In an effort to curb teen smoking, tobacco ad regulations currently hold that cigarette ad models must appear to be at least 25 years old. However, according to a new study, when a product is age-restricted, teens desire to model their behavior to that of of older “young people,” or those who are out of the restricted age range. Therefore, the current guidelines appear to be encouraging more teens to smoke, even more so than if the models were their own age.
“The significance of our findings is that, while the cigarette and alcohol industries have agreed to use models that appear to be 25 years of age or older to protect adolescents, their efforts may be having the exact opposite effect,” said study author Cornelia Pechmann, a marketing professor at University of California (UC) Irvine’s Paul Merage School of Business.
“Advertisements for age-restricted products may prompt adolescents to respond to dissatisfaction with their age by behaving like young adults. In the case of tobacco advertisements, more young people may be choosing to smoke as a result.”
For the study, Pechmann and her research team conducted a series of experiments which involved giving a group of adolescents professionally produced mock magazines, then having them answer questions about the magazine’s content.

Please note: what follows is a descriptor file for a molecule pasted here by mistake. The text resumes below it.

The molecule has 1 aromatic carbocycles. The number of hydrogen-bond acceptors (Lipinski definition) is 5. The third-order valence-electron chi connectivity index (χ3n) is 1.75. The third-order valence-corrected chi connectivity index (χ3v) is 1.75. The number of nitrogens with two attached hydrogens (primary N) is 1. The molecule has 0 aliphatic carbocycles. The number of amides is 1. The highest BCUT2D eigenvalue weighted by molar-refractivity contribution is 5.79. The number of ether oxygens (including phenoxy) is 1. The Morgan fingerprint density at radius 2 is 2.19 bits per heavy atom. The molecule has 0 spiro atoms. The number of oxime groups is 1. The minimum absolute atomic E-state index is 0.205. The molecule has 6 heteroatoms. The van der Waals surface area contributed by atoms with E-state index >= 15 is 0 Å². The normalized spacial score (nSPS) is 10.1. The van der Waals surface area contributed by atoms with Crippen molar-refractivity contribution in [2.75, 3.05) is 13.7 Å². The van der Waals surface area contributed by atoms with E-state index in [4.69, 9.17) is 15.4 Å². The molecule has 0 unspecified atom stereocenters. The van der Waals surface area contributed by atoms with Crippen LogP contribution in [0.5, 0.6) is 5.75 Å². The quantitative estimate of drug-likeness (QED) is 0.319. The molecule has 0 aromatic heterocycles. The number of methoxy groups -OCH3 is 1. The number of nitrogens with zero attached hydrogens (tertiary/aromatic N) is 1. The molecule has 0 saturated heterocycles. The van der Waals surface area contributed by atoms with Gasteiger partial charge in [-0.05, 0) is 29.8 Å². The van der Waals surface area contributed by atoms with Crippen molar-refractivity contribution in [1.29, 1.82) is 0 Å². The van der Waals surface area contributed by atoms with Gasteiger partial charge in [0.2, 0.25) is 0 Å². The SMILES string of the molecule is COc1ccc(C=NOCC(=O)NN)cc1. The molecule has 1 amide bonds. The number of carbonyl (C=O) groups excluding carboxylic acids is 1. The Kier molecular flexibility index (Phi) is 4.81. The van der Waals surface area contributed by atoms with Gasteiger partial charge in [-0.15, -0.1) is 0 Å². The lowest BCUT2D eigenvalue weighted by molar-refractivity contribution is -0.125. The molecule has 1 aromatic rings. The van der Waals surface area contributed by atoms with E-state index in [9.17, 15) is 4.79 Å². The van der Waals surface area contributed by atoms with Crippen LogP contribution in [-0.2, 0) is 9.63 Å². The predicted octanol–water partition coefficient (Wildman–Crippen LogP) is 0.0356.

The questions included personal inquiries about the participants’ intent to smoke in the future. The magazines included different advertisements to test the research hypotheses.
The findings from the first experiment showed that advertisements featuring young (17-year-old) cigarette models actually decreased the adolescents’ intent to smoke. When the ads featured young adult models (25 years old), the adolescents’ intent to smoke increased.
When mid-aged adult models (45 years old) were used, however, the ads had no effect on the participants’ intent to smoke.
“Advertising policy is based on the assumption that certain similarities between the models used in alcohol and tobacco ads, and the consumers who view the ads, are what drive persuasion, especially similarity in age. On the surface, psychological research and theory seems to support this view,” said Pechmann.
“However, our study indicates that adolescents respond differently when the advertised product is age-restricted. This is an important finding, as it may signify a need to change the way we approach advertising guidelines for certain products to protect young people from predatory advertising practices.”
Contrary to the logic guiding the advertising practices of the manufacturers of cigarettes and other age-restricted products, like alcohol, adolescent desire for such products seems to increase when the model is a young adult rather than one of similar age.
Therefore, based on the recent findings, the best policy for protecting adolescents from the advertising of age-restricted products is to use models that appear to be 45 years of age or older.
The findings are published in the Journal of Consumer Psychology.